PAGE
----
I love the idea of growing more in less space. Especially if I spend little to no money and glean the benefits of homegrown vegetables, which is why I love this trick of growing potatoes in a bag.
And there’s something magical about digging through the earth to find potato after potato. It’s the best feeling. Plus they taste better when you grow them yourself!
Types of Bags for Growing
Bags designed for growing food and flowers have their advantages but so too do reusable grocery bags. They not only fulfill the same purpose, they have handles making them easy to move around and they cost about a buck compared to the average grow bag which range in cost due to size and quality.
If you don’t want to grow potatoes in a grocery bag, you can try these fabric pots instead. They’re carrying capacity and quantity is great for the price.
Steps for Growing Potatoes in a Bag
- Start with organic potato seed. Buy it at your nursery or from a seed catalog. Just be sure it’s from disease-free stock (it’s generally not recommended to use old potatoes from your fridge but I’ve been known to grow these too).
- Potato seeds are potatoes. The points where the eyes develop are actually the start of new plants.
- Cut seed potatoes into chunks with 2 to 3 eyes per piece. You can let these dry for a couple of days before planting to reduce the risk of rotting or chuck them straight in the soil to live dangerously (I usually choose the latter).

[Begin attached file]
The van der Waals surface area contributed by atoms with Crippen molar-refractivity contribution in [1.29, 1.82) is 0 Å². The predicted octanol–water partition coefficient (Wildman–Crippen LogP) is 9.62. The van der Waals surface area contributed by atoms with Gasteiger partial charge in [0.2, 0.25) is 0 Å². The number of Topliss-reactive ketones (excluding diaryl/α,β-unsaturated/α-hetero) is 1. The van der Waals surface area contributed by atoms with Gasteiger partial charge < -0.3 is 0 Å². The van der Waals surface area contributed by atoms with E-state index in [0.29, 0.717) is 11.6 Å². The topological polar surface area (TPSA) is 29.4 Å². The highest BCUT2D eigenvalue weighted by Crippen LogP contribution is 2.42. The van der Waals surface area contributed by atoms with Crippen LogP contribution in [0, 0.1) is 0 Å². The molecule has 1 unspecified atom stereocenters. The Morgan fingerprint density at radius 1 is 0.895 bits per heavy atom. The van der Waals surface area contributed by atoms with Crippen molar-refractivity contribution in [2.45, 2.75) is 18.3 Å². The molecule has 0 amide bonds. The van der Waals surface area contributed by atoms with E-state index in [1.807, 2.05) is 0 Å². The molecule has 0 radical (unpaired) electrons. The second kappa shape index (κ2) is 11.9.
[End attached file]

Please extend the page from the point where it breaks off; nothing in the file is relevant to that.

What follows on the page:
- Fill your grocery bag (no modifications required) with about 4 inches of soil and place your seed on top. Space them about 6 inches apart, planting 3 to 4 per bag. (*When growing potatoes in a bed or rows give them more room, planting them about 12 inches apart.)
- Cover your seed with 2 inches of soil.
- As your potatoes sprout and grow, continue adding soil. This is called “hilling-up”. When I hill-up potatoes I leave a few green leaves showing each time.
- Hill-up your potatoes repeatedly until your bag is filled to the top.
- Or! Skip the hilling process and simply add 2 or 3 layers of seed potatoes all at once. To do this, simply cover the lowest area of seed potatoes with about 4 to 6 inches of soil. Plant another set of seed potatoes like the last batch and so on, layering with soil as you go.
- When you’re done, you’ll end up with about 12 to 16 seed potatoes per bag depending on the size of the bag.
- Harvest when potato plants flower for new potatoes or, if you’d like mature potatoes, harvest when the tops are brown and dry. Either way, stop watering your potatoes 2 to 3 days before you plan to harvest so the soil can dry out, making harvesting and cleaning your potatoes easier.
- To harvest, simply empty the contents of your bag, sort through, and presto!
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